Utilizing RACI Matrix in Customer Success

Published On : Thursday July 21, 2022

Utilizing RACI Matrix in Customer Success 

Which Roles does the Customer Success Team fill? 

Customer Success Managers are typically responsible for a large number of accounts, each with varying levels of complexity, and can struggle when it comes to prioritization, account planning, and delegation. The RACI Matrix is designed to help you organize your team’s work so you can prioritize which tasks should be done first based on their impact on the overall project or account success. It is a tool that CSMs can use to ensure all actions required for a customer’s success are assigned, communicated, and tracked promptly. 

It also allows each team member to know where they stand in relation to their peers, so they aren’t working at cross purposes with someone else’s responsibilities (or worse yet—ignoring them altogether). If there was any confusion about who does what within an organization, this would certainly clear things up! 

RACI stands for the four roles that appear in the matrix: Responsible, Accountable, Consulted, and Informed. 

The four roles in the RACI matrix are Responsible, Accountable, Consulted, and Informed. The first two roles—Responsible and Accountable—are focused on ensuring you’re doing things right; they involve setting up processes aligned with your organization’s goals and objectives. The Consulted role involves working closely with your clients during implementation or after the project has been launched so they can provide feedback as needed (and make adjustments if necessary). Finally, there’s the Informed role, where each team member receives regular updates about what is happening within their department, so they feel informed about everything going on around them as well as being able to help out where needed without having any information themselves – which makes sense considering these types of projects require lots of collaboration between departments from start to finish!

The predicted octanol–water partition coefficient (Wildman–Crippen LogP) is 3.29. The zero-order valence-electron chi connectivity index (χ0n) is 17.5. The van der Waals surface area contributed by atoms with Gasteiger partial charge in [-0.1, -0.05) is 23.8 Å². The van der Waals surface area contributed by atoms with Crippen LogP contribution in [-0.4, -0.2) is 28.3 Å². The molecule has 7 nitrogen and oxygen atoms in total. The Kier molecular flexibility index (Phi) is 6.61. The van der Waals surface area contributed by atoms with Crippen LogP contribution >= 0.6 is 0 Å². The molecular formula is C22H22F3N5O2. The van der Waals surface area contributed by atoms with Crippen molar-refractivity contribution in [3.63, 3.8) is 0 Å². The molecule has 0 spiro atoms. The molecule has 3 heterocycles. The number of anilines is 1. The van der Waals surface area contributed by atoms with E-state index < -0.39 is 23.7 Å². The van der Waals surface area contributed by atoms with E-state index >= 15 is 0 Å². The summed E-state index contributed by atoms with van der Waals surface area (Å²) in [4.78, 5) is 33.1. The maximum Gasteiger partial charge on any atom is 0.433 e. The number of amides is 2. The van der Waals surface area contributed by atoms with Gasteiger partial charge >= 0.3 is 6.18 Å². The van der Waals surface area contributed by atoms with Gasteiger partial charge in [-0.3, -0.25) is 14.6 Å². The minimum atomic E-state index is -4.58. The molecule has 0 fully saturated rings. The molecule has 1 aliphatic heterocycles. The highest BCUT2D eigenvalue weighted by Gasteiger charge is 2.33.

For example, if you’re in charge of a customer implementation process, you can use RACI to map out your customer’s internal teams and the different methods involved. 

A classic project/task management tool, the RACI Matrix is a great way to map out your customer’s internal teams and the different processes involved in their journey. For example, if you’re in charge of a customer implementation process and want to know who should be responsible for each task associated with that process (i.e., what role or person within their company needs to sign off on each step), look at the RACI matrix! 

The four roles are: Responsible – those who have authority over an area; Accountable – those who have responsibility for completing tasks; Consulted – those who provide information about whether something can be done today; Informed – those whose expertise helps make decisions about the next steps. 

You have a box at every task and team member’s intersection. Each box represents a task, which is assigned to a team member. The team member is responsible for completing the job and should be consulted before it’s finished. If they don’t complete it in time, they’re accountable for why their work didn’t meet expectations or deadlines (and could face disciplinary action).